While many other industries have become highly automated, water treatment still relies heavily on human decisions, he explains. Pani’s software assumes much of that burden by taking data from control systems and using it to understand a plant’s design in minute detail. In the cloud, it then simulates how the facility could be running better and makes predictions.

The software sends all that information back to the operations staff, Bharadwaj says. “In real time, just like a coach, it’s watching, analyzing all the data, and then giving analytics and insights through a web-based platform.”

For mega-scale plants, the cost savings from using Pani are 5% to 7%, which adds up to millions of dollars of a year, Bharadwaj says. Savings for smaller operations can be 20% to 30%.

Applying A.I. to the chemical engineering and biological processes used in water treatment is no easy task, Bharadwaj admits: “You have to combine standard machine learning capabilities and modeling approaches with really fundamental, deterministic physics and chemistry modeling together to be able to automate artificial intelligence.”

That means people play a key role. Besides software developers, the Pani team—which has grown to about 40 from a handful of early employees—includes chemical engineering modelers, data scientists, and process operations experts.

At the treatment plants run by Pani client H2O Innovation, equipment failures can be expensive. When a valve recently shut off at one of the water filtration giant’s industrial clients, it ruined all of the facility’s filtration membranes, recalls Paul Bartlett, director of automation and service. The tab: upwards of $30,000.

Then H2O started using Pani’s software. When the same valve shut down again, Pani instantly spotted the problem and used its automated alarm system to alert Bartlett and a colleague by text and email. “That was pretty eye-opening to me and obviously the customer as well, that within days of implementation, we were able to see a significant savings,” Bartlett says.

H2O builds, engineers, and operates large municipal as well as industrial water treatment systems. The company, which runs and maintains more than 700 facilities throughout North America, now uses Pani’s software at roughly 10 of its sites. Over the next three to six months, it hopes to grow that number to about 50, Bartlett explains.

H2O had its own data-logging software, Bartlett says, but the process engineering team would spend hours analyzing the information. Now Pani’s A.I. does much of that work.

Thanks to the software, H2O is also doing something new, he adds. “It’s allowing us, for the first time ever in our company, to monitor the carbon emissions at these plants based on chemical usage, on power consumption, things like that.”

Pani is letting the company establish a baseline for carbon use across all of its plants. “You can’t fix or change what you don’t measure,” Bartlett says. “After we monitor and establish that baseline, we’re going to be able to set goals and targets to reduce that.”

Asked how Pani plans to reach its 2032 decarbonization goal, Bharadwaj says the company now works with more than 100 facilities in roughly 10 countries. By 2032, it expects to be in 1,000 to 1,500 plants. “That’s the range we’ll need to be in, or more, to reduce about half a gigaton, 510 million tons a year.”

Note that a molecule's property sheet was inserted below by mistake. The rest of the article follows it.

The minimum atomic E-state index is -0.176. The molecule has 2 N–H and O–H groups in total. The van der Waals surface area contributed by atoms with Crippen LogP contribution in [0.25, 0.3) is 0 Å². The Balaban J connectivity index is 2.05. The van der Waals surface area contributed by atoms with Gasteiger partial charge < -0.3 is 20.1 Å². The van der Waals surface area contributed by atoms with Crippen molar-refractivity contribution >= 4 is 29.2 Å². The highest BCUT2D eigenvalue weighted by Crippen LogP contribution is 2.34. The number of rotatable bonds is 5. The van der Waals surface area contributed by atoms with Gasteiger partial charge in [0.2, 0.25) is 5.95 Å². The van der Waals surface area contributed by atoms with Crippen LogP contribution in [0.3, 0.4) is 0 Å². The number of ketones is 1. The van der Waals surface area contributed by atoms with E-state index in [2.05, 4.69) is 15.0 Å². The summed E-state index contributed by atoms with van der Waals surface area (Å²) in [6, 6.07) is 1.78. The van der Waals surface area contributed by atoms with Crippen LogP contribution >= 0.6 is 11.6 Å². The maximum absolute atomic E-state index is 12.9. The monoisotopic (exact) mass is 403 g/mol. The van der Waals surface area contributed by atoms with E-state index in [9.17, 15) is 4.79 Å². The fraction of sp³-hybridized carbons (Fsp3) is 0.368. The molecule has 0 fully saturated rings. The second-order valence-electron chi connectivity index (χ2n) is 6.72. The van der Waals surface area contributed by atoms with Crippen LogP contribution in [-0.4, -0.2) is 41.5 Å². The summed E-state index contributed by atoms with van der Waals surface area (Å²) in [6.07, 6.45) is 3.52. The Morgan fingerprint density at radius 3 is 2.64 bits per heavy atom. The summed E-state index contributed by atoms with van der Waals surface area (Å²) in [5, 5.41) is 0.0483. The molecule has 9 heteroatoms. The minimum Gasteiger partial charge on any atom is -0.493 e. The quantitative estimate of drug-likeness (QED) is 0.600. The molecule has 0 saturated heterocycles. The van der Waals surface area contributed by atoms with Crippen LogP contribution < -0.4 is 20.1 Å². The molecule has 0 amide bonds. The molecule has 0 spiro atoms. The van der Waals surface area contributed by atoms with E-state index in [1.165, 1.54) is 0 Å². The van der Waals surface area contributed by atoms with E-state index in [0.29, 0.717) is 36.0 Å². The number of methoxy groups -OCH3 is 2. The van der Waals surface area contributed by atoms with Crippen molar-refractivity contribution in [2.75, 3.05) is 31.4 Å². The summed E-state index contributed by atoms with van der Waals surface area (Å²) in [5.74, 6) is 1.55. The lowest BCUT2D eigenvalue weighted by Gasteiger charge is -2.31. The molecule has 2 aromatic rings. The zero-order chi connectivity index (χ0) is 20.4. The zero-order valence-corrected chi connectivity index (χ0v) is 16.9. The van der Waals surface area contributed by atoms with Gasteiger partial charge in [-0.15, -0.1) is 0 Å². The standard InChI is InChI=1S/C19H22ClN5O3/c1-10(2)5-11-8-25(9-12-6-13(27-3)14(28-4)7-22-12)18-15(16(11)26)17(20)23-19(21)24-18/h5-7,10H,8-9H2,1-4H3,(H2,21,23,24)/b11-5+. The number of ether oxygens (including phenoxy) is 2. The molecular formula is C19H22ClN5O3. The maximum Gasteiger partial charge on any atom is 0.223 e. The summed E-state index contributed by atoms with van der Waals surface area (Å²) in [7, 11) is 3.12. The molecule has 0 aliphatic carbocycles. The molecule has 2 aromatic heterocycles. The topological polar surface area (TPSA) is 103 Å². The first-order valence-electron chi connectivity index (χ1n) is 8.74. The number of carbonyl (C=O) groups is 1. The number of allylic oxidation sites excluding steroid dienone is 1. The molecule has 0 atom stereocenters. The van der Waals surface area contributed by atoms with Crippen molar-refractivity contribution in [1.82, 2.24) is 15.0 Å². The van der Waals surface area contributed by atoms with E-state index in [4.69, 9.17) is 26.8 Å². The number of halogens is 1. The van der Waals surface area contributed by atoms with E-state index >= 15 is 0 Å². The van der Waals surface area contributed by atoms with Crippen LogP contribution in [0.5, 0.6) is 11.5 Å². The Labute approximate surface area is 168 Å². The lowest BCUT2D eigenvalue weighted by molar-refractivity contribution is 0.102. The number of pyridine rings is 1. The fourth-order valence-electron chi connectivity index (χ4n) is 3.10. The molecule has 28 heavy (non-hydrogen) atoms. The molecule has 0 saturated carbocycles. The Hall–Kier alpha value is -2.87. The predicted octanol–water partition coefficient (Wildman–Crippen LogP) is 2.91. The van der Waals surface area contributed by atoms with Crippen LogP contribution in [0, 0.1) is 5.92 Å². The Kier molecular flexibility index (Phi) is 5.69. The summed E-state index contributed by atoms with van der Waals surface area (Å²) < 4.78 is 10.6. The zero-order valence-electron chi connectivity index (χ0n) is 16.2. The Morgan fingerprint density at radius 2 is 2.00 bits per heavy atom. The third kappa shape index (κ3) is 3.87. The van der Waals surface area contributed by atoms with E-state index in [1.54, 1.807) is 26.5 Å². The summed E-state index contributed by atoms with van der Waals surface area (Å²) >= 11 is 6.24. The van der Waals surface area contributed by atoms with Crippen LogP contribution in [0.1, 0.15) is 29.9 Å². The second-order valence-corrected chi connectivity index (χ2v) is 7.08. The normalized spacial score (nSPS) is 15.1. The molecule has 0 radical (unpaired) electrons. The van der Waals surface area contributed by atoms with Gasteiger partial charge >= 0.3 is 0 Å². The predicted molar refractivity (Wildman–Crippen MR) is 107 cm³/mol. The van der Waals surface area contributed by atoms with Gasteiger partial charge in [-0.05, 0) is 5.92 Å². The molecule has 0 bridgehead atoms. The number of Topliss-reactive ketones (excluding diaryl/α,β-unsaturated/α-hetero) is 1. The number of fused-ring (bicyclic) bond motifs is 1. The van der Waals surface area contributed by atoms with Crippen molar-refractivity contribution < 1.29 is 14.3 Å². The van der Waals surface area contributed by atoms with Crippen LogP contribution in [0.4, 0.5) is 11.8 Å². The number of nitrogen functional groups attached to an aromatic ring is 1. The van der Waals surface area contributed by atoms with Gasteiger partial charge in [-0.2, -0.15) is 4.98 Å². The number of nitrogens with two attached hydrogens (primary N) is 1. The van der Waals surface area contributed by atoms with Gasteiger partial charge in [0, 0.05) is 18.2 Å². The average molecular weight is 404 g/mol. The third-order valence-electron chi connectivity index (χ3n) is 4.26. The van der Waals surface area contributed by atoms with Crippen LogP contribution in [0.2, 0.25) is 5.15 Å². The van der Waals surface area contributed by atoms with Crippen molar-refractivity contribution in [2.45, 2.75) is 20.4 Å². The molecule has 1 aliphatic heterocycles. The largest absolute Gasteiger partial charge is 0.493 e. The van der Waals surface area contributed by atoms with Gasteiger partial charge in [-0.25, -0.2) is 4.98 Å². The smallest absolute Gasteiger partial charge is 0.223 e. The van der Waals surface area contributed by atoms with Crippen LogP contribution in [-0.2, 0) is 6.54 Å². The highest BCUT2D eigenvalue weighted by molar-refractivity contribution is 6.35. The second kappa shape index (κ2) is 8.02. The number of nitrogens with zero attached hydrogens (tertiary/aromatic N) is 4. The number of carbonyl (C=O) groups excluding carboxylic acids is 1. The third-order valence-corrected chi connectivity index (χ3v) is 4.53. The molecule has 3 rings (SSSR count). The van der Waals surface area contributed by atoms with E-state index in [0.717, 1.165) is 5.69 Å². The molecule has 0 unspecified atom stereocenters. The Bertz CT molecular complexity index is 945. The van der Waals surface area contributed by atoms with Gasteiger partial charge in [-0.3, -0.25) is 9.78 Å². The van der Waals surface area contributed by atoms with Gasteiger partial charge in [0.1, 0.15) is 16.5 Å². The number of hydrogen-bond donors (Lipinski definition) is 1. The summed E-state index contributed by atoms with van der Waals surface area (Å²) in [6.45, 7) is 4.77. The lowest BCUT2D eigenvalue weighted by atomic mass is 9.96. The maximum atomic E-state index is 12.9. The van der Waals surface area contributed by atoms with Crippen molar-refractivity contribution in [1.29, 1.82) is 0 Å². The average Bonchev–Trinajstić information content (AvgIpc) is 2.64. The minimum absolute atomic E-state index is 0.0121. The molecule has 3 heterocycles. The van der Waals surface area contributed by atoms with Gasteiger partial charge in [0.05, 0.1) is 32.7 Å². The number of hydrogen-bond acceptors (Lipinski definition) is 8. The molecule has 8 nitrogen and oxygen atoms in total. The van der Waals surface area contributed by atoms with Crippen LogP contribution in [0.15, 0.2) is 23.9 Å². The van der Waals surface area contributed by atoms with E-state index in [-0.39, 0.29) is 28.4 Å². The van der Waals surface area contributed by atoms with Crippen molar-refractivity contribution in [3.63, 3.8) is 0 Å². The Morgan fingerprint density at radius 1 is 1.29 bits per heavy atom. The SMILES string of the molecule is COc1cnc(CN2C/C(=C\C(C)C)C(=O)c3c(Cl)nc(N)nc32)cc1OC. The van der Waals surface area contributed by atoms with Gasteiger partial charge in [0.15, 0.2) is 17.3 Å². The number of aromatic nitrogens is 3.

Pani has published a white paper that includes a roadmap for getting there. The plan has four tenets. The first: Partner with facility owners, operators and solution providers. The second is rapid deployment with low barriers to adoption—“a low-touch, low-risk model that allows facilities to quickly get started and provide strong returns on investment,” Bharadwaj says.

The third tenet is continuously investing in operational AI. That includes automating operations intelligence at facilities, Bharadwaj says, “and later helping them retrofit and actually make larger capital decisions which further reduce their cost and greenhouse gas profile.”

Pani’s fourth tenet: looking at water treatment differently, by working with large incumbents to define a new category of facility called “water zero” that views sustainability through an environmental as well as a business lens. That involves a four-step method: measuring what matters most, optimizing those metrics, deploying A.I. to accelerate retrofits, and using offsets and financing to make retrofits more attractive to operators.

What’s next for H2O and Pani? “The long-term strategy is that AI is here to stay,” Bartlett says. He notes that H2O has vetted many software providers that claim to use AI and machine learning, only to discover that their products simply do linear regression, a statistical method that aims to predict the future based on the past. “We feel that Pani is definitely leading the industry in terms of AI and how that can help make water treatment plants smart.”

H2O envisions working with Pani to create plants that adapt to changing conditions—for example, by knowing what chemical dosage is needed to treat an influx of poor-quality water—and use energy more efficiently. “We’re not a software development company, so it’s hard for us to make those quantum leaps,” Bartlett says. “Pani is the shortcut,” he adds, “a huge stepping-stone to get that end result.”